As a small, volunteer-led organisation for most of our history, our capacities for record keeping have waxed and waned; the details of our past are most faithfully recorded in the memories of our members, past and present, and the time for an update to our official histories is most definitely overdue.
We do have plenty of resources to offer the intrepid historian. The Royal Society of Victoria’s long history of convening the science community and promoting science in our state has contributed to a burgeoning archive of documents and some rare books deposited with the State Library of Victoria, who provide public access for the benefit of researchers. Meanwhile, we still maintain quite a few curious documents and objects from our past, squirrelled away in various shelves, cabinets and cupboards, our small archive room and the squeezy spaces beneath the raked seating of the Ellery Theatre.
One such object is this portrait from the mid-20th century, painted in 1961 by Orlando Dutton, depicting a scholar, his medals and a microscope, without any name provided. Current and recent Councillors have not definitively identified the sitter, although there was some speculation about him being Sir Frank Marfarlane-Burnet OM AK KBE FRS FAA FRSNZ. Speculation on the medals depicted have ranged from Mac Burnet’s Nobel prize (1960) to his inaugural Australian of the Year trophy (1961).
Stumped, we put out a call to the science community to help us solve the puzzle, and we’ve had an enormously helpful response through email and social media channels.
Not Sir Frank Macfarlane Burnet
Many have suspected/asserted that the portrait is of Mac Burnet, and we shared the portrait broadly in that context. The closest likeness of Sir Mac to the portrait that we could find is provided to the right, from 1959.
However, a welcome email from RSV Fellow (and Medallist) Professor Sir Gustav Nossal puts that theory to rest:
“I am Sir Frank Macfarlane Burnet’s successor as Director of the Walter and Eliza Hall Institute.
As such, I knew Sir Mac very well for over 30 years and also had the chance to view several portraits of him painted down the years.
I am quite sure that the Mystery Portrait on page 13 of your November Newsletter is not of Sir Mac.
It is obviously a good painting and therefore probably a good likeness of the sitter.
It genuinely isn’t at all like Sir Mac (at any age).
Is there a possibility that it is Lord Casey?
I only knew him as an older man but the faint moustache, forehead and hair suggest the possibility.
Best of luck!
Further leads on Twitter from our colleagues at WEHI (right) support this position. Sir Mac was not one to cultivate a moustache, plainly, and his features were distinctly emphasised by artists Dargie and Pugh in a manner entirely dissimilar to the Dutton portrait’s subject.
Orlando Henry Dutton (1894 – 1962)
So, let’s take a look at the artist. Genealogist Jan Worthington took a good, hard look and advises:
“Orlando Henry Dutton was not a portrait painter. He was primarily a stone mason and sculptor although he did paint still life. He was born in Walsall, Staffordshire, England on 1 April 1894, the son of Henry and Eliza Priscilla Dutton, and lived there with his family until the age of 20 years when he served in the military during World War 1 in England. He married Emma Jane Hancock on 15 August 1922 in Adelaide, South Australia and they did not have any children who could be contacted regarding the painting. Emma Jane died in England shortly after they arrived on one of their trips together.”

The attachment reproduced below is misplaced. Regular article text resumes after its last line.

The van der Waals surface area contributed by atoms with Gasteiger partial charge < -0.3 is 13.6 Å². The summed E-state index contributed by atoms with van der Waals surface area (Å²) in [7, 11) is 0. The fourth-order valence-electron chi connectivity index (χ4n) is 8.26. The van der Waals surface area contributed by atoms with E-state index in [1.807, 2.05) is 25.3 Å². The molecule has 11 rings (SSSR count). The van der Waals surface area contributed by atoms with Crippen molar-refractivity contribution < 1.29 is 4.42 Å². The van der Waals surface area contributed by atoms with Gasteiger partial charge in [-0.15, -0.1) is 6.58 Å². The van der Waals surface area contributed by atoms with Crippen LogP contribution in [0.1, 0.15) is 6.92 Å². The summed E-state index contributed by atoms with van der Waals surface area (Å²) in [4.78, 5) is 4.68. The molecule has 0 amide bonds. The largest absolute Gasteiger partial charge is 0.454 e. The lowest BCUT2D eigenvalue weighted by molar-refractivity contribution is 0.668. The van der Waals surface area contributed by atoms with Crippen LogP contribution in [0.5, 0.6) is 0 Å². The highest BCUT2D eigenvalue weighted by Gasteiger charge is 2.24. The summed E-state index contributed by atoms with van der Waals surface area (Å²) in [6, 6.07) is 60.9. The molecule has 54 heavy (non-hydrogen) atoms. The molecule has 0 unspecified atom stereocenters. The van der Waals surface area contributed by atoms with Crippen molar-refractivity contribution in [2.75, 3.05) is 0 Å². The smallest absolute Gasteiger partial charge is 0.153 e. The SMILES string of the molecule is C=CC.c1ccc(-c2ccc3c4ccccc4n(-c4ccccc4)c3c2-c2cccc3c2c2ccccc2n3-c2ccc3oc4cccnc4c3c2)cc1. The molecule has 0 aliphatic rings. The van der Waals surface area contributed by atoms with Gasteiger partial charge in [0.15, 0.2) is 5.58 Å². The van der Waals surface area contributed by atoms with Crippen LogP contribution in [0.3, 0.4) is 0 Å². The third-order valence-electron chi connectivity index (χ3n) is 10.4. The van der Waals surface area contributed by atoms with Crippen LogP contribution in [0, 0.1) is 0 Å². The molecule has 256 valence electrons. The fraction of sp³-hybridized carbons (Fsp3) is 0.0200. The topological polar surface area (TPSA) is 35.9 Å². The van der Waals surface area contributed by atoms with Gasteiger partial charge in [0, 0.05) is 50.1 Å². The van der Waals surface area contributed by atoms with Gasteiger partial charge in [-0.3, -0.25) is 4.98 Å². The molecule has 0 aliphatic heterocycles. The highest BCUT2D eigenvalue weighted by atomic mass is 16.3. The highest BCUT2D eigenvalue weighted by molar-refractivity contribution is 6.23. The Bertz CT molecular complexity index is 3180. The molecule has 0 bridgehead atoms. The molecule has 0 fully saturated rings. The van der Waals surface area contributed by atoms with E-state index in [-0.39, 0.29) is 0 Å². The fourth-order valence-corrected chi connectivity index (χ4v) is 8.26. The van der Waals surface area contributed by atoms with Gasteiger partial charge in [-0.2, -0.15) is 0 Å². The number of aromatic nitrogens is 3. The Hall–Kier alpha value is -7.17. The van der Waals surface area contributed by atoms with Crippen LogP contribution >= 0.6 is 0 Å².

“Orlando served in the 2nd Australian Imperial Force in WW2 and enlisted at Caulfield, Melbourne. After the War, Emma and Orlando took several trips to England, where he entered his paintings and sculptures in various exhibitions as a member of the Australian Artists Association. In 1957 he exhibited three works in the Imperial Institute Art Gallery, London with other Australian artists. He returned from another trip in 1958 and again in 1960 and was described on the passenger lists as a “retired sculptor.””
“Orlando drowned in the Yarra River at Fairfield on 17 August 1962.”
Here’s what Leonie Kirchmajer has uncovered for us:
“From what I could find about Orlando Dutton, he was primarily a sculptor who was employed as an assistant to Edwin Sherbon Hills during WWII when he was commissioned by the Australian Army to create a relief model of northern Australia and New Guinea to aid in defence planning. I found the record of a photo (though not the image itself) of staff of the University of Melbourne’s Department of Geology and Mineralogy and the CSIR Mineragraphic Section from 1946. The list of names included Orlando Dutton, as well as the following recipients of the David Syme medal: Frederick Singleton, Edwin Sherbon Hills, Frank Stillwell, and George Baker. I found reference to a portrait of Frank Stillwell by Orlando Dutton that hangs in the Stillwell Room of the Graduate Union of the University of Melbourne. Given he was mainly a sculptor and that the only portrait references I could find were his portrait of Frank Stillwell and a self-portrait, perhaps it’s more likely the subject of this portrait is someone he knew personally.”
Given the year painted (and the artist’s dominant practice of sculpture), this is most likely Orlando Dutton‘s final portrait, as he tragically drowned the following year in 1962. He was an artist of some standing in Victoria and had been the President of the Victorian Arts Society from 1946-47. So as Sir Gus asserts, it’s quite a good painting, and most likely an accurate likeness of the sitter.